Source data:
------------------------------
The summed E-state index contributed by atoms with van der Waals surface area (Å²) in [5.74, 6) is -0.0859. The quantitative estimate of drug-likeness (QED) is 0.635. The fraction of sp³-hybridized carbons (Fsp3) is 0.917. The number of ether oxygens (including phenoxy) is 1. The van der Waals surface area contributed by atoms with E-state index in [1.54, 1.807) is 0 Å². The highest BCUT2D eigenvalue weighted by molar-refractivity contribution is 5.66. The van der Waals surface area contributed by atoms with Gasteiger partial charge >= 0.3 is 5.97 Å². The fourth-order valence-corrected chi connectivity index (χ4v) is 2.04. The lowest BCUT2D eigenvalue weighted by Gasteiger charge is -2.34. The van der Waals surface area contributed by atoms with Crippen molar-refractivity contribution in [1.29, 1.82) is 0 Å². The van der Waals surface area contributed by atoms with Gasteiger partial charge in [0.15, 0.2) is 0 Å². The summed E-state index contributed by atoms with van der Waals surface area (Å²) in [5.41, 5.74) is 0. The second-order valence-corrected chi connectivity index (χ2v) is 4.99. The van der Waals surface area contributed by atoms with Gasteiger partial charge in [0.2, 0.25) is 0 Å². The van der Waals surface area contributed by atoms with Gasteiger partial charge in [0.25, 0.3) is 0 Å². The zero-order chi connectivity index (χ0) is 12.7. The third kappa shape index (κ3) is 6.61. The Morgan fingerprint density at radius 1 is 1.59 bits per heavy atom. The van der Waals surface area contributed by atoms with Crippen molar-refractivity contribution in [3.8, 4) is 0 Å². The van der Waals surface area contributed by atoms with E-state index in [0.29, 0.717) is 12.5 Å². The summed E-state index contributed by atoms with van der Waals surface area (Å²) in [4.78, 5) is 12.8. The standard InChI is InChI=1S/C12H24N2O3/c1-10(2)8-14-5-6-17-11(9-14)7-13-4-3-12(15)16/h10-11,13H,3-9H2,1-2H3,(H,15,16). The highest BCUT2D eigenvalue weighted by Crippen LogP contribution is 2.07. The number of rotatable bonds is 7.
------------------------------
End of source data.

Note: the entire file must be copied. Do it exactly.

The summed E-state index contributed by atoms with van der Waals surface area (Å²) in [5.74, 6) is -0.0859. The quantitative estimate of drug-likeness (QED) is 0.635. The fraction of sp³-hybridized carbons (Fsp3) is 0.917. The number of ether oxygens (including phenoxy) is 1. The van der Waals surface area contributed by atoms with E-state index in [1.54, 1.807) is 0 Å². The highest BCUT2D eigenvalue weighted by molar-refractivity contribution is 5.66. The van der Waals surface area contributed by atoms with Gasteiger partial charge >= 0.3 is 5.97 Å². The fourth-order valence-corrected chi connectivity index (χ4v) is 2.04. The lowest BCUT2D eigenvalue weighted by Gasteiger charge is -2.34. The van der Waals surface area contributed by atoms with Crippen molar-refractivity contribution in [1.29, 1.82) is 0 Å². The van der Waals surface area contributed by atoms with Gasteiger partial charge in [0.15, 0.2) is 0 Å². The summed E-state index contributed by atoms with van der Waals surface area (Å²) in [5.41, 5.74) is 0. The second-order valence-corrected chi connectivity index (χ2v) is 4.99. The van der Waals surface area contributed by atoms with Gasteiger partial charge in [0.2, 0.25) is 0 Å². The van der Waals surface area contributed by atoms with Gasteiger partial charge in [0.25, 0.3) is 0 Å². The zero-order chi connectivity index (χ0) is 12.7. The third kappa shape index (κ3) is 6.61. The Morgan fingerprint density at radius 1 is 1.59 bits per heavy atom. The van der Waals surface area contributed by atoms with Crippen molar-refractivity contribution in [3.8, 4) is 0 Å². The van der Waals surface area contributed by atoms with E-state index in [0.29, 0.717) is 12.5 Å². The summed E-state index contributed by atoms with van der Waals surface area (Å²) in [4.78, 5) is 12.8. The standard InChI is InChI=1S/C12H24N2O3/c1-10(2)8-14-5-6-17-11(9-14)7-13-4-3-12(15)16/h10-11,13H,3-9H2,1-2H3,(H,15,16). The highest BCUT2D eigenvalue weighted by Crippen LogP contribution is 2.07. The number of rotatable bonds is 7.